Sunday, June 21, 2009

A Tale Of Two Pitchers

In 2008, Daisuke Matsuzaka went 18-3 with a 2.90 ERA and finished fourth in the Cy Young voting. Josh Beckett went 12-10 with a 4.03 ERA and looked brutal in more than one outing.


What a difference a year makes.



On Friday we saw the ultimate implosion in Daisuke's 2009 season. His control was horrible. He was hanging pitches over the plate. He had trouble getting ahead in the count (only 12 of 23 on first pitch strikes). The result was Daisuke getting pulled after four innings and just 67 pitches. He gave up six runs on eight hits and just buried the Sox in their 8-2 loss. It didn't help that the Braves' Kenshin Kawakami (who the Sox were briefly tied to in the off-season) made his countryman look horrible.

It finally became obvious even to the Boston brass that Daisuke needed to be pulled from the rotation. And so he was yesterday, ostensibly for "examinations" and a possible MRI. I am guessing he will have some random ailment that is hard to disprove and he will go on the 15-day DL. That will give Daisuke time to get in game shape, figure out what is wrong and regain his confidence. This is also an object lesson in why you can truly never have too much pitching in the majors. Now the Sox can put the Penny rumors to rest and still have room for Smoltz.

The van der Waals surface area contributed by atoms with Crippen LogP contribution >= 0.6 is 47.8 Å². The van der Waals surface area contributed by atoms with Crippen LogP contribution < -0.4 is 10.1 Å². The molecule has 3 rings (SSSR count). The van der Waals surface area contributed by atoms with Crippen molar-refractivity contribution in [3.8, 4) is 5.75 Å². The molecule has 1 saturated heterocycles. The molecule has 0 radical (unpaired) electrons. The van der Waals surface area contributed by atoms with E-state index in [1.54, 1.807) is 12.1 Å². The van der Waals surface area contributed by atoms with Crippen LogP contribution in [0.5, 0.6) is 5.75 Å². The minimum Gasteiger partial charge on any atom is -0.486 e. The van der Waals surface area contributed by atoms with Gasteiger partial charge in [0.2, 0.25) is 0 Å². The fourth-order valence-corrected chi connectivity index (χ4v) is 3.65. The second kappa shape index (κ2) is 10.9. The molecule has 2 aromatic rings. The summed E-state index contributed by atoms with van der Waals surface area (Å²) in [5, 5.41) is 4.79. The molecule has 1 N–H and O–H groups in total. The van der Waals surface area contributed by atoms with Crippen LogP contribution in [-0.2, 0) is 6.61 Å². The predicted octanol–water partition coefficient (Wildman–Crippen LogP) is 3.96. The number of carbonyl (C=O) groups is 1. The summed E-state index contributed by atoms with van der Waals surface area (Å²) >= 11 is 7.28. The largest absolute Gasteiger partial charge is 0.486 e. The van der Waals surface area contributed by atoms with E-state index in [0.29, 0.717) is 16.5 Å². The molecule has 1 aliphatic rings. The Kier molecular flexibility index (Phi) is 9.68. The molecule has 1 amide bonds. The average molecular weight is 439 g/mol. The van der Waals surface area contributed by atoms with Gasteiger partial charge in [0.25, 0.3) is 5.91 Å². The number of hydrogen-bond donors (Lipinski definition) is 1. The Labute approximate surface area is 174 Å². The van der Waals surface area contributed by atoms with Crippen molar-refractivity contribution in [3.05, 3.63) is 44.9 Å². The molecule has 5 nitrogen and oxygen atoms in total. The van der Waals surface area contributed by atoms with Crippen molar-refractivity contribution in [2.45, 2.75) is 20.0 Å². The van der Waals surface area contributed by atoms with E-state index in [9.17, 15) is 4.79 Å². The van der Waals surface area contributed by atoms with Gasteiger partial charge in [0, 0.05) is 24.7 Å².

Then came Saturday night's game and the continuing great performances of Josh Beckett. He looked flat-out rotten to begin the season. He came out of the month of April with a 2-2 record and a 7.22 ERA. But he has been getting better month-by-month, and in June he has been flat-out devastating to the opposition in June; 3-1 with a 1.88 ERA.

That includes last night's complete game, five hit shutout from Beckett. He needed just 94 pitches to lead the Sox to a 3-0 win over the Braves. Beckett had seven strikeouts and no walks. Every so often you see a game where the pitcher can simply do whatever he wants. Last night was that kind of game for Beckett.

Of his 94 pitches 67 were strikes, which means more than seven out of every 10 pitches were strikes. He pitched to contact (21 of those strikes were put in play), a sign of a confident pitcher. A couple of more performances like this and Beckett has to be considered for an All-Star slot, something that seemed unthinkable in April.

Oh, and don't look too closely, but Nick Green is on the verge of cracking .300 on his batting average and his fielding has improved dramatically. How can there even be a debate on what should happen when Jed Lowrie returns? If the Sox keep Lugo and send Green back to The Bucket then they will be making a decision for the team based not on what gives them the best chance to win, but for what they consider "financial considerations."

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